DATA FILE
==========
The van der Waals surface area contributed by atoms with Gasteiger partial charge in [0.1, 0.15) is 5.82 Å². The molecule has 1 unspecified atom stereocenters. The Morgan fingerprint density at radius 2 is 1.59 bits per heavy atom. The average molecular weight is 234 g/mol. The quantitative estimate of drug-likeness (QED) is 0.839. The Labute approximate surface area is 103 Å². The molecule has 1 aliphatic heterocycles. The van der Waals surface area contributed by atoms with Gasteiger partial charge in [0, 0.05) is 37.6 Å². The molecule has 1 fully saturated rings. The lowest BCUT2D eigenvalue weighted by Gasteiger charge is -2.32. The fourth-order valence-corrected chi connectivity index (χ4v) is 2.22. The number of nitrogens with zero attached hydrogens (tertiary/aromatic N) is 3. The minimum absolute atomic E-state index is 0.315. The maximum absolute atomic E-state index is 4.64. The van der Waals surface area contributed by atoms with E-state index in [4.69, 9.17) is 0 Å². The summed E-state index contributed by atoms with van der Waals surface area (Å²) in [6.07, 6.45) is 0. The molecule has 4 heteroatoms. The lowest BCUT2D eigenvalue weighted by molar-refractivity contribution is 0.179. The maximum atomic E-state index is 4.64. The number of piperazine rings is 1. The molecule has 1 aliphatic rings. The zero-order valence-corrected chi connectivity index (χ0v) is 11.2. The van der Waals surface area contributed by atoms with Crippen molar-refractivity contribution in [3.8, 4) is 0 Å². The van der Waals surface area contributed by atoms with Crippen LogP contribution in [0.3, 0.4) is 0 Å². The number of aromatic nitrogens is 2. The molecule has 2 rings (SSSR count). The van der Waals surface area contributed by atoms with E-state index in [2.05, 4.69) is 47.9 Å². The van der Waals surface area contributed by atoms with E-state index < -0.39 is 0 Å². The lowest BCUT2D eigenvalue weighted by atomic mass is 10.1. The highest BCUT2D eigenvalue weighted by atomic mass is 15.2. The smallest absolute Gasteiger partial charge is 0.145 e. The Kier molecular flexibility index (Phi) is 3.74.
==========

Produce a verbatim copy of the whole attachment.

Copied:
The van der Waals surface area contributed by atoms with Gasteiger partial charge in [0.1, 0.15) is 5.82 Å². The molecule has 1 unspecified atom stereocenters. The Morgan fingerprint density at radius 2 is 1.59 bits per heavy atom. The average molecular weight is 234 g/mol. The quantitative estimate of drug-likeness (QED) is 0.839. The Labute approximate surface area is 103 Å². The molecule has 1 aliphatic heterocycles. The van der Waals surface area contributed by atoms with Gasteiger partial charge in [0, 0.05) is 37.6 Å². The molecule has 1 fully saturated rings. The lowest BCUT2D eigenvalue weighted by Gasteiger charge is -2.32. The fourth-order valence-corrected chi connectivity index (χ4v) is 2.22. The number of nitrogens with zero attached hydrogens (tertiary/aromatic N) is 3. The minimum absolute atomic E-state index is 0.315. The maximum absolute atomic E-state index is 4.64. The van der Waals surface area contributed by atoms with E-state index in [4.69, 9.17) is 0 Å². The summed E-state index contributed by atoms with van der Waals surface area (Å²) in [6.07, 6.45) is 0. The molecule has 4 heteroatoms. The lowest BCUT2D eigenvalue weighted by molar-refractivity contribution is 0.179. The maximum atomic E-state index is 4.64. The number of piperazine rings is 1. The molecule has 1 aliphatic rings. The zero-order valence-corrected chi connectivity index (χ0v) is 11.2. The van der Waals surface area contributed by atoms with Crippen molar-refractivity contribution in [3.8, 4) is 0 Å². The van der Waals surface area contributed by atoms with Crippen LogP contribution in [0.3, 0.4) is 0 Å². The number of aromatic nitrogens is 2. The molecule has 2 rings (SSSR count). The van der Waals surface area contributed by atoms with E-state index in [2.05, 4.69) is 47.9 Å². The van der Waals surface area contributed by atoms with E-state index < -0.39 is 0 Å². The lowest BCUT2D eigenvalue weighted by atomic mass is 10.1. The highest BCUT2D eigenvalue weighted by atomic mass is 15.2. The smallest absolute Gasteiger partial charge is 0.145 e. The Kier molecular flexibility index (Phi) is 3.74.